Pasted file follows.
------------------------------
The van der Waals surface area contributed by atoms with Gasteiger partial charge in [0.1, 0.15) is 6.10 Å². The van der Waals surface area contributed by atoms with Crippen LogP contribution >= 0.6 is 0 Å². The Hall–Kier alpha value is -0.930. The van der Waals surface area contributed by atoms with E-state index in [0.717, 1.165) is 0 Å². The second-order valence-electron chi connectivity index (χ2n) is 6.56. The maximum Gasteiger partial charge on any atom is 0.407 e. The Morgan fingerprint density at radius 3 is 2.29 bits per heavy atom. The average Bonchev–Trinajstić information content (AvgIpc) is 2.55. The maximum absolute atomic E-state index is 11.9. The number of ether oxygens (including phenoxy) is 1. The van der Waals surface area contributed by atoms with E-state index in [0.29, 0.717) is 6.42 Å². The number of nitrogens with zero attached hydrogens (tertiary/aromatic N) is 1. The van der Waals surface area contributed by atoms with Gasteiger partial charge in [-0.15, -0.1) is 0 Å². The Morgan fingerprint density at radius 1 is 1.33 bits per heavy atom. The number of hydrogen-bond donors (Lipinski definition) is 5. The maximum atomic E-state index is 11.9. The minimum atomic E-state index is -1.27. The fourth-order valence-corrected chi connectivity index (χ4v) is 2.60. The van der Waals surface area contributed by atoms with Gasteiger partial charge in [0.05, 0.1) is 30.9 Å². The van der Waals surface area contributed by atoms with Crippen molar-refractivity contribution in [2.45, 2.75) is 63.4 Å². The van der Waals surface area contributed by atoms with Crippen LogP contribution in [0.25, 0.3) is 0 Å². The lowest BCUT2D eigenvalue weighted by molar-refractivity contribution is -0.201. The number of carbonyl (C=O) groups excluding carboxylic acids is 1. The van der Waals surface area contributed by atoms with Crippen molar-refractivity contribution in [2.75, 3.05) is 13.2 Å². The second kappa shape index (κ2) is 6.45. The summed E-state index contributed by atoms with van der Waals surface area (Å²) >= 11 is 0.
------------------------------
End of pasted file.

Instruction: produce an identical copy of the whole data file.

The van der Waals surface area contributed by atoms with Gasteiger partial charge in [0.1, 0.15) is 6.10 Å². The van der Waals surface area contributed by atoms with Crippen LogP contribution >= 0.6 is 0 Å². The Hall–Kier alpha value is -0.930. The van der Waals surface area contributed by atoms with E-state index in [0.717, 1.165) is 0 Å². The second-order valence-electron chi connectivity index (χ2n) is 6.56. The maximum Gasteiger partial charge on any atom is 0.407 e. The Morgan fingerprint density at radius 3 is 2.29 bits per heavy atom. The average Bonchev–Trinajstić information content (AvgIpc) is 2.55. The maximum absolute atomic E-state index is 11.9. The number of ether oxygens (including phenoxy) is 1. The van der Waals surface area contributed by atoms with E-state index in [0.29, 0.717) is 6.42 Å². The number of nitrogens with zero attached hydrogens (tertiary/aromatic N) is 1. The van der Waals surface area contributed by atoms with Gasteiger partial charge in [-0.15, -0.1) is 0 Å². The Morgan fingerprint density at radius 1 is 1.33 bits per heavy atom. The number of hydrogen-bond donors (Lipinski definition) is 5. The maximum atomic E-state index is 11.9. The minimum atomic E-state index is -1.27. The fourth-order valence-corrected chi connectivity index (χ4v) is 2.60. The van der Waals surface area contributed by atoms with Gasteiger partial charge in [0.05, 0.1) is 30.9 Å². The van der Waals surface area contributed by atoms with Crippen molar-refractivity contribution in [2.45, 2.75) is 63.4 Å². The van der Waals surface area contributed by atoms with Crippen LogP contribution in [0.25, 0.3) is 0 Å². The lowest BCUT2D eigenvalue weighted by molar-refractivity contribution is -0.201. The number of carbonyl (C=O) groups excluding carboxylic acids is 1. The van der Waals surface area contributed by atoms with Crippen molar-refractivity contribution in [2.75, 3.05) is 13.2 Å². The second kappa shape index (κ2) is 6.45. The summed E-state index contributed by atoms with van der Waals surface area (Å²) >= 11 is 0.